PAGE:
To determine E we use the equation E= Total background length - (A+B+C+D) where B and D are the radial lengths. Assuming r= radius=36in., then B or D =2II r/4=2 x 3.1416x36/4 = 56.55 in. and

E= 314 - (A + B +C +D)

E=314in.-(96in. + 56.55in. +48 in. + 56.55 in.)

E= 314in.-(257.10 in.)= 56.9 in. = 4ft.-8 7/8 in.

Now if A must equal E in length, our equation would be

Total background length = 2A+B+C+D,or

314= 2A +(B +C +D)

314in.=2A+ (56.55in. + 48in. + 56.55 in.)

314in.= 2A+( 161.1 in.) and A=(314-161.1)/2 =76.45 in. = 6 ft.-4 3/8 in.

If you wanted your background to go the full length of the table- top at E, then

Total length = A +B +C +D +E

Total background length = 96 in. + 56.55 in. + 48 in. +56.55 in. + 96 in.

= 353.1 in. = 29 ft. – 5 3/32 in.

For this length you would need three 10 foot backgrounds A + B + C to order from Backdrop Warehouse, unless you decide you want two or three different scenes for your background. Discuss your needs with Backdrop Warehouse.

NOTE: The instructions from hereon assume you have experience with wood structures. If not get an experienced carpenter’s help.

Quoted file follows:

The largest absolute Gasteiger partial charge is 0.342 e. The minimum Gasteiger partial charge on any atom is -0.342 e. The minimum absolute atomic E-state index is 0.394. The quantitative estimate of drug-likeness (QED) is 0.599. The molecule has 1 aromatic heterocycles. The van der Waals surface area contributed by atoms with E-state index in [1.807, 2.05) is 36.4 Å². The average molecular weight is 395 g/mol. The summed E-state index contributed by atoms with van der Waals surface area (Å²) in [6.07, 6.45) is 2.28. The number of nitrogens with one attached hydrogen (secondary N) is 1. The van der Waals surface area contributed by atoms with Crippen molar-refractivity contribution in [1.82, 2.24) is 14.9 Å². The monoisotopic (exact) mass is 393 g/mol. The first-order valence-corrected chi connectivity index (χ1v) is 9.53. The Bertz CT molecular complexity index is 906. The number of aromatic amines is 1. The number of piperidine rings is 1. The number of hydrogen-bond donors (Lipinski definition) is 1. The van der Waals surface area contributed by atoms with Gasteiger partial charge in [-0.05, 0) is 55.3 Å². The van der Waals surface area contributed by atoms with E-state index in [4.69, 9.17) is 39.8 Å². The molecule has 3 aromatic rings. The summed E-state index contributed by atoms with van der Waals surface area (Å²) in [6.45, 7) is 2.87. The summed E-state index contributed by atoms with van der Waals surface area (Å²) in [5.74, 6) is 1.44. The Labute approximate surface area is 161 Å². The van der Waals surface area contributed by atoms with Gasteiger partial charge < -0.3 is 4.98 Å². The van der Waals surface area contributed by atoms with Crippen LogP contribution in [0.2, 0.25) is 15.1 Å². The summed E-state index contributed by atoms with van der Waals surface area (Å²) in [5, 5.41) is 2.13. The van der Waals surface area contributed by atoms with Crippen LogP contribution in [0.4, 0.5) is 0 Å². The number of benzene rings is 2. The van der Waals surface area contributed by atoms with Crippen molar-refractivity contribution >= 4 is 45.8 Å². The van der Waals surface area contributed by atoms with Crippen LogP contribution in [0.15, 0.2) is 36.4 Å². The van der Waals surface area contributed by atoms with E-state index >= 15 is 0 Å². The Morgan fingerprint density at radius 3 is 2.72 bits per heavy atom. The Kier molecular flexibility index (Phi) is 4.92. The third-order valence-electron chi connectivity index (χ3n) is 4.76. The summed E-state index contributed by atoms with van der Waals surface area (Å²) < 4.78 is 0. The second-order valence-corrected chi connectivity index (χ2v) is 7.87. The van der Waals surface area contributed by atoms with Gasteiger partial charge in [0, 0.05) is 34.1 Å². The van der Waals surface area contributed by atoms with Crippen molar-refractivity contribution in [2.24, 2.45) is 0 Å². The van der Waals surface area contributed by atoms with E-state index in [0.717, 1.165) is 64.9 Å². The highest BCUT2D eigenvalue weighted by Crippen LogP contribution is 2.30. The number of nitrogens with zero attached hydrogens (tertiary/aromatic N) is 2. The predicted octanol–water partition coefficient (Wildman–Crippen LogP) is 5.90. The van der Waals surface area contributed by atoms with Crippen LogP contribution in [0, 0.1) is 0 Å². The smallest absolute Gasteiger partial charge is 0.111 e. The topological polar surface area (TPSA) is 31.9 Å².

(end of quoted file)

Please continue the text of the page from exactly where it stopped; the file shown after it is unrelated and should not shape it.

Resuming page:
On Table 1,  B or D radial lengths for 4 different radii help you size the radius you would need,  keeping in mind that the radius you select should be larger than the radius of the track you may use in the corners. For example if you run an 042 inch diameter track in the corner (21-inch radius), then select at least a 30 in. corner radius for the curved structure so as to give your trains adequate running clearance around the corners. sketch 2 shows the radial corner brace structure details and in Figure 2, the structure mounted in the corner. I used 3 horizontal radial braces equally spaced. Since I used a 30 in. radius for my structure, I purchased #3 white pine shelving, nominally 1in x 12 in. but was actually ¾ in x 11 ¼ inch. Three quarter inch thick plywood may be used if deck screws can be screwed into the edges without splitting out. (The plywood I first tried had very hard glue and softwood sections and forced the screws to split out.). In Table 2, the minimum width H of the shelving board you would need for each of the 4 different radii. If you choose a radius different from the ones I have shown, you will have to run through all of these equations to calculate new values. For larger than 30 in. radius used in the corners, you could glue/fasten a smaller board alongside the 1 in. x 12 in. shelf board. For example, for a 42-in. radius, you could glue/fasten a 1in. X 6-in. board alongside the 1 in. x 12-in. shelf board. Please note that I have shown the H dimension=h+2 in. in order to provide the minimum width of the board to be at least 2 in. wide, after the radius is cut out. This will provide enough strength in the horizontal radial braces to prevent them from cracking when the 1/8-in. thick paneling is nailed to them.